6. Sort your $$$’s
The local currency is the Thai Baht (THB). Each Baht is split into 100 Satang. 1 Baht = AUD 0.04, USD 0.03 and GBP 0.02. Credit cards are widely accepted but may attract a small fee. The best option is a combination of both cards and cash. You can of course buy some cash before you leave home but ATM’s are plentiful and available at the airport. If like me, you have your savings accounts attached to your credit card (so much easier just carrying one card!) make sure you check which account the ATM is dispensing your funds from to avoid costly cash advance fees. Not all ATM’s offer the option to select a withdrawal from your savings account, so if you don’t see this option simply cancel and check the next one. Once you find one that works remember it!
7. Prepare To Bare
Most of my overseas getaways involve escaping winter for some fun in the sun and I tend to let the normal beauty regime slip a little in the cooler months, so if you are like me, you are going to need a little prep before you hit the beach. First up you are going to want to super hydrate parched winter skin. Do a full body exfoliation the week before and amp up your daily moisturising routine for the whole week. Even if you don’t normally wax you should consider it before embarking on a trip. The freedom of being able to enjoy 10 or so fuzz free days and leave the razor at home is worth it. A spray tan is a worthwhile investment because it will assist in avoiding a nasty burn by curbing your desire to over bake skin that hasn’t seen the sun for months in the first few days. You will find it very difficult to find a spray tan in Patong (I have looked!). You can’t even find the bottled stuff in the pharmacy’s. Thai’s are obsessed with being lighter not darker and the potions on the shelves reflect this. If you are in need of a hair colour I would recommend getting it at home with a stylist you know and trust but more basic hairdressing options are abundant and cheap in Thailand so you could leave the blow dry until you get here and save a few dollars if you so chose. Same goes for mani’s and pedi’s but prepare to pay extra for shellac and Opi. Pack some sunscreen in your toiletry bag because it is fairly pricy in Thailand.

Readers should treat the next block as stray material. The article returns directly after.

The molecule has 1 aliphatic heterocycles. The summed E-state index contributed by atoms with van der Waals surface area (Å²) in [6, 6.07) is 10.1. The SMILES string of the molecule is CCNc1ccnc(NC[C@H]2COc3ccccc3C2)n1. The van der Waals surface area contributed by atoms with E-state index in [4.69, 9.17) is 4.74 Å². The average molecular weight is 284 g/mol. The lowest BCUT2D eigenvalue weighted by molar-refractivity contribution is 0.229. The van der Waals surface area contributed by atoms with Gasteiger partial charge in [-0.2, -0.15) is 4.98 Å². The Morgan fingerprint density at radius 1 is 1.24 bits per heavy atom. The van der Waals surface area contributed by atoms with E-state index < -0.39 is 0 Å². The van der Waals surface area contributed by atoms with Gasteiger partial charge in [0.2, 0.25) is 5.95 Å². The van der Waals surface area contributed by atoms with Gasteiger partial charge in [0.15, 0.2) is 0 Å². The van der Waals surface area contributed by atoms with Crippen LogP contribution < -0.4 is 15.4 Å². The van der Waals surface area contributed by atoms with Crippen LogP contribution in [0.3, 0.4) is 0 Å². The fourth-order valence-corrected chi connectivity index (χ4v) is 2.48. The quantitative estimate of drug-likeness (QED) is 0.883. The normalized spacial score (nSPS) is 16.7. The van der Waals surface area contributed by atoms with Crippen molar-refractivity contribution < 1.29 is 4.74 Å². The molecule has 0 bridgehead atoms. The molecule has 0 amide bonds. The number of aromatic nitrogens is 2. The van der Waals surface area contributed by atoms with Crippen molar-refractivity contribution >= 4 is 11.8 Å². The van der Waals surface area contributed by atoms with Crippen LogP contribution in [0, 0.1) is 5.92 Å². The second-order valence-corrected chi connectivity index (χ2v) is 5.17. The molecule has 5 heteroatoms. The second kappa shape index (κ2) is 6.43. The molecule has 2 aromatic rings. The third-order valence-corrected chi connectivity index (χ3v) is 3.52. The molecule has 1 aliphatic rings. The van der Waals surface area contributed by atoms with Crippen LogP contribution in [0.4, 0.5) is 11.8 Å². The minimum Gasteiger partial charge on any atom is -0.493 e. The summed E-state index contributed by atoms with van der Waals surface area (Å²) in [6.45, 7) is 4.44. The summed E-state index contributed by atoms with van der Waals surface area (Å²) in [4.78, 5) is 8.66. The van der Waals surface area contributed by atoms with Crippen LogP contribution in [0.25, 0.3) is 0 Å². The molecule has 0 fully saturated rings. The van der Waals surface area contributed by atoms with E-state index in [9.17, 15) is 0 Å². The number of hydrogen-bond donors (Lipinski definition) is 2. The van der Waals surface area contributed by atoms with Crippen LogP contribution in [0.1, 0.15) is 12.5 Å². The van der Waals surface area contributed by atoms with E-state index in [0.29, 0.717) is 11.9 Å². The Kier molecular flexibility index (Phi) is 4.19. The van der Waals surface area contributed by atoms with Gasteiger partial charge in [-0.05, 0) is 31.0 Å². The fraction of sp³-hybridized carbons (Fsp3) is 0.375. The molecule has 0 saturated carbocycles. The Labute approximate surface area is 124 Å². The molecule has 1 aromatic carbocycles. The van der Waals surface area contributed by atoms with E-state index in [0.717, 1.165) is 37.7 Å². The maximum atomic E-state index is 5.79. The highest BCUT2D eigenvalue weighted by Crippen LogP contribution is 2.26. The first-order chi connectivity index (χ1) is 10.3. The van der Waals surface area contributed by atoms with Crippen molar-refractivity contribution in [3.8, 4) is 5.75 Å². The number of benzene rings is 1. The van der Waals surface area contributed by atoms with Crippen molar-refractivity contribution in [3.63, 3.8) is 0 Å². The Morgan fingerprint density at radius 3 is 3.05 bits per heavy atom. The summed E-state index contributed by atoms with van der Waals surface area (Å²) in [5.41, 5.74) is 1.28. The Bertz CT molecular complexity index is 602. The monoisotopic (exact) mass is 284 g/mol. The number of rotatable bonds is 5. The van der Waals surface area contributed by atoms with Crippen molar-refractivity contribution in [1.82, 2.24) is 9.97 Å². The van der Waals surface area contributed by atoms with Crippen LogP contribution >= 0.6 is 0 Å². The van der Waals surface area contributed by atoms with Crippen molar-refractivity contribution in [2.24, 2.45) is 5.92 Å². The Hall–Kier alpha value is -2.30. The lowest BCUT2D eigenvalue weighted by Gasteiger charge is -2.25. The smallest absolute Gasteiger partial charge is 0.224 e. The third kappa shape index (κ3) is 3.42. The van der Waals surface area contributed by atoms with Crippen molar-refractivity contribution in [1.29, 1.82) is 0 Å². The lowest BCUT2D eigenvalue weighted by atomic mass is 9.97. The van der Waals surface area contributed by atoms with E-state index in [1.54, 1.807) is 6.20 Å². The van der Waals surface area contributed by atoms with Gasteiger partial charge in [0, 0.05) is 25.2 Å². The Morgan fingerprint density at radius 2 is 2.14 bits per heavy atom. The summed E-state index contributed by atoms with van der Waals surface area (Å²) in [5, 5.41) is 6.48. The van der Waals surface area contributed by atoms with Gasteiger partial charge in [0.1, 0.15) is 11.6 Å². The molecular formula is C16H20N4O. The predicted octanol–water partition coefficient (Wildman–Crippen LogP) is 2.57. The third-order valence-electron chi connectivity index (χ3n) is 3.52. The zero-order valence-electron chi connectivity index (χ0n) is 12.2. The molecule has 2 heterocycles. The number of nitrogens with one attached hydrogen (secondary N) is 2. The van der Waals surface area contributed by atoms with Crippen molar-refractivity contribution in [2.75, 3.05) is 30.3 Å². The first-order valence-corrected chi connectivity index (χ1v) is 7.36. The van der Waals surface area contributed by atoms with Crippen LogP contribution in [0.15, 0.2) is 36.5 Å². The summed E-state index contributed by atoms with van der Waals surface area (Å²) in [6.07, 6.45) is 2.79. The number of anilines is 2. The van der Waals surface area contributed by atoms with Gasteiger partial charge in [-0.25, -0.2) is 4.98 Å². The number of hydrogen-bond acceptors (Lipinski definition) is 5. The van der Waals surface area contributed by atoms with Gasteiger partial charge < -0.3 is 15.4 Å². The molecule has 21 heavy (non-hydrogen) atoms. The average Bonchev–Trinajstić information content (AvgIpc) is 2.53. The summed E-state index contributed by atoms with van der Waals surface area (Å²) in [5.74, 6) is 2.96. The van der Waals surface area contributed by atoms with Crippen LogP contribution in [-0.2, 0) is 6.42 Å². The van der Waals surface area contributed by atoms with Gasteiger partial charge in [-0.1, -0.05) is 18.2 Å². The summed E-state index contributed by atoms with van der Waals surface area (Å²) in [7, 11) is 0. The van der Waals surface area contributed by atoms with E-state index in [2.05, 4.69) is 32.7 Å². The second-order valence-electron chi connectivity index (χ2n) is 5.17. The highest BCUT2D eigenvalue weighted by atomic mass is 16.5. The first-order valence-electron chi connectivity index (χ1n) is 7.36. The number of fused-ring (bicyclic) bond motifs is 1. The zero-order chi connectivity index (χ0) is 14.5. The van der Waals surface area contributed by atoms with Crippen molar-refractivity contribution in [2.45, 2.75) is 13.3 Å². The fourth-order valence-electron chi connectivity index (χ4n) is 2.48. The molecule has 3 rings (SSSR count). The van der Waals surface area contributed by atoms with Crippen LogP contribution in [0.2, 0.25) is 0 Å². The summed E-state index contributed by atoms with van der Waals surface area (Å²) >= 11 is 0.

8. Pack Your Bags
Thailand is very casual so you can get away with packing light, think shorts, tanks, t-shirts and summer dresses and of course your swimmers. You could do a week with just carry on. I don’t, but you could. Check your allowance and weigh your bags. I also take a travel scale to weigh the bags for the return journey. Budget airlines are notorious for stinging you with exorbitant excess luggage fees and those bargains are not going to look so cheap if it costs a fortune to get them home. Trust me, I have been stung before. A power adapter is a must and a power board is a bonus. If you are a chocolate connoisseur like Mr SFH take the good stuff from home. American’s need not bother with this step given your chocolate is pretty awful anyway so you will probably do just fine with the local offerings. If you are carrying food make sure you read the entry forms carefully and declare anything that is required to be.
9. Check In